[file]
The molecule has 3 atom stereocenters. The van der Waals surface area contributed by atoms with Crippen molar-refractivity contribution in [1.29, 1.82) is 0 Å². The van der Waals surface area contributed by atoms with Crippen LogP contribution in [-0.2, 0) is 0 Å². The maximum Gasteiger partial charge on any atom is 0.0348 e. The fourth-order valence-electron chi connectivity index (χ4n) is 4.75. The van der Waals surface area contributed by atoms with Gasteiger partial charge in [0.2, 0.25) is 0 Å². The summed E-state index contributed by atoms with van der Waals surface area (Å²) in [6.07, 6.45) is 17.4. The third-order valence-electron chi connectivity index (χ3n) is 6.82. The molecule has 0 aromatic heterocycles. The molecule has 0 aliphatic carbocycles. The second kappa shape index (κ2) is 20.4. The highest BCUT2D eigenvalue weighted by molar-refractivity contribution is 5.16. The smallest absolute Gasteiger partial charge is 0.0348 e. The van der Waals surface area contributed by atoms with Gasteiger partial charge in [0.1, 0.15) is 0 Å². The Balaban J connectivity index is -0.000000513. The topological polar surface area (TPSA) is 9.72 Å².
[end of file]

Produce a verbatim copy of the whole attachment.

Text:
The molecule has 3 atom stereocenters. The van der Waals surface area contributed by atoms with Crippen molar-refractivity contribution in [1.29, 1.82) is 0 Å². The van der Waals surface area contributed by atoms with Crippen LogP contribution in [-0.2, 0) is 0 Å². The maximum Gasteiger partial charge on any atom is 0.0348 e. The fourth-order valence-electron chi connectivity index (χ4n) is 4.75. The van der Waals surface area contributed by atoms with Gasteiger partial charge in [0.2, 0.25) is 0 Å². The summed E-state index contributed by atoms with van der Waals surface area (Å²) in [6.07, 6.45) is 17.4. The third-order valence-electron chi connectivity index (χ3n) is 6.82. The molecule has 0 aromatic heterocycles. The molecule has 0 aliphatic carbocycles. The second kappa shape index (κ2) is 20.4. The highest BCUT2D eigenvalue weighted by molar-refractivity contribution is 5.16. The smallest absolute Gasteiger partial charge is 0.0348 e. The van der Waals surface area contributed by atoms with Gasteiger partial charge in [0.1, 0.15) is 0 Å². The Balaban J connectivity index is -0.000000513. The topological polar surface area (TPSA) is 9.72 Å².